When evaluating psychedelics, as with any activity, it is important to take an objective view of all the evidence and avoid being biased by anecdotal stories either of harm or benefit, the researchers say.

"Everything has some potential for negative effects, but psychedelic use is overall considered to pose a very low risk to the individual and to society," Johansen says, "Psychedelics can elicit temporary feelings of anxiety and confusion, but accidents leading to serious injury are extremely rare."

"Early speculation that psychedelics might lead to mental health problems was based on a small number of case reports and did not take into account either the widespread use of psychedelics or the not infrequent rate of mental health problems in the general population," Krebs explains.

"Over the past 50 years tens of millions of people have used psychedelics and there just is not much evidence of long-term problems," she concludes.

Both researchers were supported by the Research Council of Norway.
* * * 

Here is the abstract of the article from PLoS ONE - follow the link to red the whole article online or to download the article.

Psychedelics and Mental Health: A Population Study

Teri S. Krebs, Pål-Ørjan Johansen

Abstract

Background

The classical serotonergic psychedelics LSD, psilocybin, mescaline are not known to cause brain damage and are regarded as non-addictive. Clinical studies do not suggest that psychedelics cause long-term mental health problems. Psychedelics have been used in the Americas for thousands of years. Over 30 million people currently living in the US have used LSD, psilocybin, or mescaline.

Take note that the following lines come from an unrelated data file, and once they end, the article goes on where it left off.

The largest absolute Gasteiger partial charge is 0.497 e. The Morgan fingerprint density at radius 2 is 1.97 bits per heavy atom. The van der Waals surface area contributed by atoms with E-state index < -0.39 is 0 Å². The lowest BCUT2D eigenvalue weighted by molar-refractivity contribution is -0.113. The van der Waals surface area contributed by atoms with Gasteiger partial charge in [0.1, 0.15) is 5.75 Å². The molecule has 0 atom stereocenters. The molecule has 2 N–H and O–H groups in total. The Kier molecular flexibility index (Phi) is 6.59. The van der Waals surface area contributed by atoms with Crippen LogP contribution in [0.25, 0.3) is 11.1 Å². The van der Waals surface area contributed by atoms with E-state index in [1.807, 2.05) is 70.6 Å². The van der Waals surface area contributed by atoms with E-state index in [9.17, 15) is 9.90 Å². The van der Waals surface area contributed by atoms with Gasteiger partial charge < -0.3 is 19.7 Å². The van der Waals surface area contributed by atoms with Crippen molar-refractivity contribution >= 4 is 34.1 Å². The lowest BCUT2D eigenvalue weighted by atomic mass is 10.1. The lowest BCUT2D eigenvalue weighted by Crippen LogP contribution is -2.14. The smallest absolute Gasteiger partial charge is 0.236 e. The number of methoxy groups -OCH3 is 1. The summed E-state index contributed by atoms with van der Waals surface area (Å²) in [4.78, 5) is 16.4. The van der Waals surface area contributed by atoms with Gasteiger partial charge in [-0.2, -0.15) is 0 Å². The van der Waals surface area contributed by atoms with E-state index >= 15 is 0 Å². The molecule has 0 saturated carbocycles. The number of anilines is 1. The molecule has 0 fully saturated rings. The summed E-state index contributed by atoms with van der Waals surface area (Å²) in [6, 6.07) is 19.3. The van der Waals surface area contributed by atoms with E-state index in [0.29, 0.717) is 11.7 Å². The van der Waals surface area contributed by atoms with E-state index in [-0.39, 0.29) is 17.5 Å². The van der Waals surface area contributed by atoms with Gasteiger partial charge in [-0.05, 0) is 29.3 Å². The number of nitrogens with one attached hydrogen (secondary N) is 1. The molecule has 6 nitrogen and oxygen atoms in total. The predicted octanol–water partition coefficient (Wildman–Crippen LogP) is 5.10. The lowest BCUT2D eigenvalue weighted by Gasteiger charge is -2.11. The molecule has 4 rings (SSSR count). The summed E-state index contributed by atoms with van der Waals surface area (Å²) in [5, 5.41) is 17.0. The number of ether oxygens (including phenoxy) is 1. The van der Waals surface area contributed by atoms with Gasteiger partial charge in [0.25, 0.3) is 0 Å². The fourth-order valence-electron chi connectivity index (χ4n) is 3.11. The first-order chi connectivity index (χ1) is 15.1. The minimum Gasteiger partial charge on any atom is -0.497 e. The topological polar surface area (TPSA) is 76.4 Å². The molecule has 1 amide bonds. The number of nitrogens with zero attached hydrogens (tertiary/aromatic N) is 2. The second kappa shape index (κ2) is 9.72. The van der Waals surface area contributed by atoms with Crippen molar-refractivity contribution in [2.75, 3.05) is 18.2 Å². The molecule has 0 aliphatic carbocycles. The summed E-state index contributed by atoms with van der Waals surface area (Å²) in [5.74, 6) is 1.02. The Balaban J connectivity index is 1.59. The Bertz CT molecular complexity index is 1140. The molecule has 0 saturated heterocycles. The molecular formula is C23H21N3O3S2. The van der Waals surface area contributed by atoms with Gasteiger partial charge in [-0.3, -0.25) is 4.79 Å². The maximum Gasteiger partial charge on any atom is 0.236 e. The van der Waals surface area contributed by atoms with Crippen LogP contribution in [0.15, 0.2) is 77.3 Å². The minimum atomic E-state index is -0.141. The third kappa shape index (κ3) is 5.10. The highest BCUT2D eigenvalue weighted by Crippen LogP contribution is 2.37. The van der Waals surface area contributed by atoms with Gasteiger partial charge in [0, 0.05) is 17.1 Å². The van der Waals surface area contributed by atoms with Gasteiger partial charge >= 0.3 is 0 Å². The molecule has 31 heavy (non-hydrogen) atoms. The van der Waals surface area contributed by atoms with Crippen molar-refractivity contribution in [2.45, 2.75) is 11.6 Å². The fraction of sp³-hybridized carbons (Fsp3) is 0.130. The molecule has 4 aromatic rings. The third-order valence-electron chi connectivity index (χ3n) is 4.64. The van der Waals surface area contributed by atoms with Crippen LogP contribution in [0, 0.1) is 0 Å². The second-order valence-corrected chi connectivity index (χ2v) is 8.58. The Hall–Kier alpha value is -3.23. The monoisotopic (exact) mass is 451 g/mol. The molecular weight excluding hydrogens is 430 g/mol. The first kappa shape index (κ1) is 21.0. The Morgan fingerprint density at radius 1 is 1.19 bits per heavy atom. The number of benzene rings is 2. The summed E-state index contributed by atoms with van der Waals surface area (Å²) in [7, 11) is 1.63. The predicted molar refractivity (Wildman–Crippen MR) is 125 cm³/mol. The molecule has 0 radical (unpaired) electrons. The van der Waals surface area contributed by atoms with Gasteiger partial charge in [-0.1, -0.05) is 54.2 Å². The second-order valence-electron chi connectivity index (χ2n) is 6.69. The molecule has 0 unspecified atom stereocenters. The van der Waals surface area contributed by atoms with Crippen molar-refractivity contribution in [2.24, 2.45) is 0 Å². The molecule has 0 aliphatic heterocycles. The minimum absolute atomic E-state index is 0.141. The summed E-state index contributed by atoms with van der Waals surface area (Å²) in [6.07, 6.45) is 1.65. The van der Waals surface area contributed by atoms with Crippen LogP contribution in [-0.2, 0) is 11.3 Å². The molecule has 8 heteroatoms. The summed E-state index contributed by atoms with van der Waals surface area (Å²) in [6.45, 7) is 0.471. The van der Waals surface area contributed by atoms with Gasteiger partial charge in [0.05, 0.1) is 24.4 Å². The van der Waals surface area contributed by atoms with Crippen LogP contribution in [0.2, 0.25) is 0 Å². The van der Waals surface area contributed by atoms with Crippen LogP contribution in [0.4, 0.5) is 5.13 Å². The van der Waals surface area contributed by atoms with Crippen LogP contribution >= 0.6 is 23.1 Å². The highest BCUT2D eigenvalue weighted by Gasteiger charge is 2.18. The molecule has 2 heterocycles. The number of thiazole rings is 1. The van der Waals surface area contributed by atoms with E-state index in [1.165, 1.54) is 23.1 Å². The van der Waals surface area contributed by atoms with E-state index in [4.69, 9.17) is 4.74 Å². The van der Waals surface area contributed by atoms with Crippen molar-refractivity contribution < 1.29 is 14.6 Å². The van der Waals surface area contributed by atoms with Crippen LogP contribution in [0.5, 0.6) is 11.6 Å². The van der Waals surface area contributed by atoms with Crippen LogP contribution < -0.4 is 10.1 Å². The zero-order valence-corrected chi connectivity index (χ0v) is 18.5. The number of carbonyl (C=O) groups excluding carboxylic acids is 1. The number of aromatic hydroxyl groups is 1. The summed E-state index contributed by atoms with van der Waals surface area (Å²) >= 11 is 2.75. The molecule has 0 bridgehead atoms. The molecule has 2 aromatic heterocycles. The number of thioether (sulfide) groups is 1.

Objective

To evaluate the association between the lifetime use of psychedelics and current mental health in the adult population.

Method 
Data drawn from years 2001 to 2004 of the National Survey on Drug Use and Health consisted of 130,152 respondents, randomly selected to be representative of the adult population in the United States. Standardized screening measures for past year mental health included serious psychological distress (K6 scale), mental health treatment (inpatient, outpatient, medication, needed but did not receive), symptoms of eight psychiatric disorders (panic disorder, major depressive episode, mania, social phobia, general anxiety disorder, agoraphobia, posttraumatic stress disorder, and non-affective psychosis), and seven specific symptoms of non-affective psychosis. We calculated weighted odds ratios by multivariate logistic regression controlling for a range of sociodemographic variables, use of illicit drugs, risk taking behavior, and exposure to traumatic events.

Results

21,967 respondents (13.4% weighted) reported lifetime psychedelic use. There were no significant associations between lifetime use of any psychedelics, lifetime use of specific psychedelics (LSD, psilocybin, mescaline, peyote), or past year use of LSD and increased rate of any of the mental health outcomes. Rather, in several cases psychedelic use was associated with lower rate of mental health problems. 
Conclusion

We did not find use of psychedelics to be an independent risk factor for mental health problems.